Professors have different views on Colby bubble

Up on the Hill, it’s said that Colby exists in its own bubble; one that is separate from the rest of the community. Two weeks ago, students gave their input on the concept of the Colby bubble, and how the school and students can become more involved in the surrounding community. In a continuation of this series, professors give their input on the Bubble: what exactly is it and how can the school and community create a stronger relationship?

Though each professor was interviewed separately, there was a general consensus that the Colby bubble does exist; however, each professor had a different view of the bubble. William R. Cotter Distinguished Teaching Professor of Government Ken Rodman said that in his experience, the bubble was a way of thinking. “We all live in this self-contained community where we think that what’s going on here is no different than what’s going on in the rest of the country, the community, the world, and the fact is, it is,” he said.

Associate Professor of Government and Director of the Oak Institute for Human Rights Walter Hatch had a more favorable view of the bubble and the opportunities it creates for campus community members. “We have an opportunity here on Mayflower Hill to create a model community, in some ways, learning how to respect one another, learning how to, in some ways, care for each other without the pressures of the work world, the employment world,” he said.

In general, professors said the bubble was preventing students from interacting with the larger community, the country, and the world. Though Hatch identified the unique opportunities for improvement the bubble provides, he also said that the artificial nature of the closed community has its drawbacks. “We’re too removed from the town of Waterville, we’re too removed from the day-to-day realities of US politics and global politics, and so that artificiality creates its own sets of problems,” he said.

Though the bubble most visibly affects students, it also affects faculty members. Faculty Fellow in East Asian Studies Hui-Ching Lu said that she isn’t very involved in the Waterville community mainly because she hasn’t had many opportunities to be.

Since the bubble does exist, and it is generally agreed that it limits community members’ interactions with the outside world, how can students and faculty members break out of this routine? Rodman, a professor of International Relations, said that one of the best ways to escape the bubble is to study abroad. “I would encourage students to enter programs where they’re immersing themselves in other countries: their culture, their politics, their society rather than those programs that just give students an opportunity for tourism.” Rodman also said that the bubble is not exclusive to the Colby community, and that part of the function of education is to break bubbles like these. “There’s always a tendency people have, not just at Colby but in different communities, to look at the world in terms of what you’re familiar with. Education should try to push people out of what people are familiar with, to encounter people who have different assumptions or go to places that are out of your comfort zone.”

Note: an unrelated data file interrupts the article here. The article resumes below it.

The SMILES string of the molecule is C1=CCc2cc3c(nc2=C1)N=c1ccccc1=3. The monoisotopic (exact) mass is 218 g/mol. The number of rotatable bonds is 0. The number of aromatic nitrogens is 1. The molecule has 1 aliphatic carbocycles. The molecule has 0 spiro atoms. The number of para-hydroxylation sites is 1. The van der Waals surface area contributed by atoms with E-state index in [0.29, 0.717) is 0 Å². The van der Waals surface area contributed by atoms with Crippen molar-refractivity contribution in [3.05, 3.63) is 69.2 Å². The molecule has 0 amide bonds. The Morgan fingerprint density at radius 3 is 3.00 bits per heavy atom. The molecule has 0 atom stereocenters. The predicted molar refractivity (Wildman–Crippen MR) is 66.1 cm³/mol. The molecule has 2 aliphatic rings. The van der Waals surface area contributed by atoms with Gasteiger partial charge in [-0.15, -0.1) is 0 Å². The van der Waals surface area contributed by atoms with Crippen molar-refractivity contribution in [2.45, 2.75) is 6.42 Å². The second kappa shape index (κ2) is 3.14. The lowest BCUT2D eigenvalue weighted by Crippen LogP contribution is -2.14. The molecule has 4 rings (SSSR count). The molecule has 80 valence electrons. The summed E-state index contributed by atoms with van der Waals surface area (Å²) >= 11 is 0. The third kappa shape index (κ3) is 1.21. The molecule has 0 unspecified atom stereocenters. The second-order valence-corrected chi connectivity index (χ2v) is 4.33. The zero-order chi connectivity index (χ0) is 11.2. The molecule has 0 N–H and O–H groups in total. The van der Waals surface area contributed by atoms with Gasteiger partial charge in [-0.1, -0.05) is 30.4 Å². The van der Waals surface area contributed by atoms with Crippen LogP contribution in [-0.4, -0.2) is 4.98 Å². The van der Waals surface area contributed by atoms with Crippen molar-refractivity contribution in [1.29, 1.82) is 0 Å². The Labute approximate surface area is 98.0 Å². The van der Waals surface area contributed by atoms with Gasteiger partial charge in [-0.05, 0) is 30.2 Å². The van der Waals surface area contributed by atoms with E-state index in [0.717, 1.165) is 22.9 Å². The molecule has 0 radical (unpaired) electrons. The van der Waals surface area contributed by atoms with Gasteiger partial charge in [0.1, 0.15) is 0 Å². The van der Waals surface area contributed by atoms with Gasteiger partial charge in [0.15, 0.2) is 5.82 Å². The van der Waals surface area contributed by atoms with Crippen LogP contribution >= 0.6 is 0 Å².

Ziskind Professor of East Asian Studies Kim Besio also pointed to academic programs as ways to get out of the Colby bubble. She said that it would be effective to encourage more service-learning classes, off-campus study, and JanPlans that involve students in the community.

Lu said that the Colby and Waterville communities could work together to plan events that would build a better relationship between the two. This could begin with Colby as the school already hosts many events that are open to both students and the general public. “We are the main place with all the academic or fun events happening, so maybe we can have more events outside of the campus,” said Lu.

For Hatch, the improvements do not necessarily have to come from outside the bubble. He said the Colby community has been constantly working to improve the environment within the bubble, and that he has seen a significant difference in the atmosphere since he began teaching at Colby 14 years ago. “[Students] come and go every four years, but the administration and the faculty are doing a better job of providing an infrastructure, a social, political, and economic infrastructure of mutual respect and caring.” Hatch also said that groups on campus, like the Colby Republicans and Colby Democrats, have done well with “trying to bring the world to Colby and Colby to the world.”

Additionally, new initiatives by the school are promising to expand, if not break, the bubble. With new dorms planned for the downtown area, students will become more integrated into the Waterville community. “I think President Greene is very cognizant of this town-Colby divide, and I think that the effort to place a residence hall downtown is a really smart one, and getting students involved by living in downtown Waterville could be very fruitful,” said Hatch.

Though the bubble around campus may separate Colby students from the Waterville community, the country, and the world, there are many steps the school and the students may take to either expand the reach of the bubble or to break it down.

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